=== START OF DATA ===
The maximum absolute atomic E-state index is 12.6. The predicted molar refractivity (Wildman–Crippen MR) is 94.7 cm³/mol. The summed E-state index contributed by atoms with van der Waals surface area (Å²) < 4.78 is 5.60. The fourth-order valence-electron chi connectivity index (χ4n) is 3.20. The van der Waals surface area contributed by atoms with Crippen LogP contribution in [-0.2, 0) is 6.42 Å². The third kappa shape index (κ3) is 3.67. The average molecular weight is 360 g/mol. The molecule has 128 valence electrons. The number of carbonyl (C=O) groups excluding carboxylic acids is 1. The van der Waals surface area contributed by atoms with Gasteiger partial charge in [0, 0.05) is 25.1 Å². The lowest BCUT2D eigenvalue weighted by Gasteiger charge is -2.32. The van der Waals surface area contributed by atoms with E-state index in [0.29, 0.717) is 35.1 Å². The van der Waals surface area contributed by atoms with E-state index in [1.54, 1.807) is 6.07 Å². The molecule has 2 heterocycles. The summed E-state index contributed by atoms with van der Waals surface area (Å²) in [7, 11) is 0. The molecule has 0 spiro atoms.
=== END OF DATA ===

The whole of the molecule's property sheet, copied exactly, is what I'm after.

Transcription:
The maximum absolute atomic E-state index is 12.6. The predicted molar refractivity (Wildman–Crippen MR) is 94.7 cm³/mol. The summed E-state index contributed by atoms with van der Waals surface area (Å²) < 4.78 is 5.60. The fourth-order valence-electron chi connectivity index (χ4n) is 3.20. The van der Waals surface area contributed by atoms with Crippen LogP contribution in [-0.2, 0) is 6.42 Å². The third kappa shape index (κ3) is 3.67. The average molecular weight is 360 g/mol. The molecule has 128 valence electrons. The number of carbonyl (C=O) groups excluding carboxylic acids is 1. The van der Waals surface area contributed by atoms with Gasteiger partial charge in [0, 0.05) is 25.1 Å². The lowest BCUT2D eigenvalue weighted by Gasteiger charge is -2.32. The van der Waals surface area contributed by atoms with E-state index in [0.29, 0.717) is 35.1 Å². The van der Waals surface area contributed by atoms with E-state index in [1.54, 1.807) is 6.07 Å². The molecule has 2 heterocycles. The summed E-state index contributed by atoms with van der Waals surface area (Å²) in [7, 11) is 0. The molecule has 0 spiro atoms.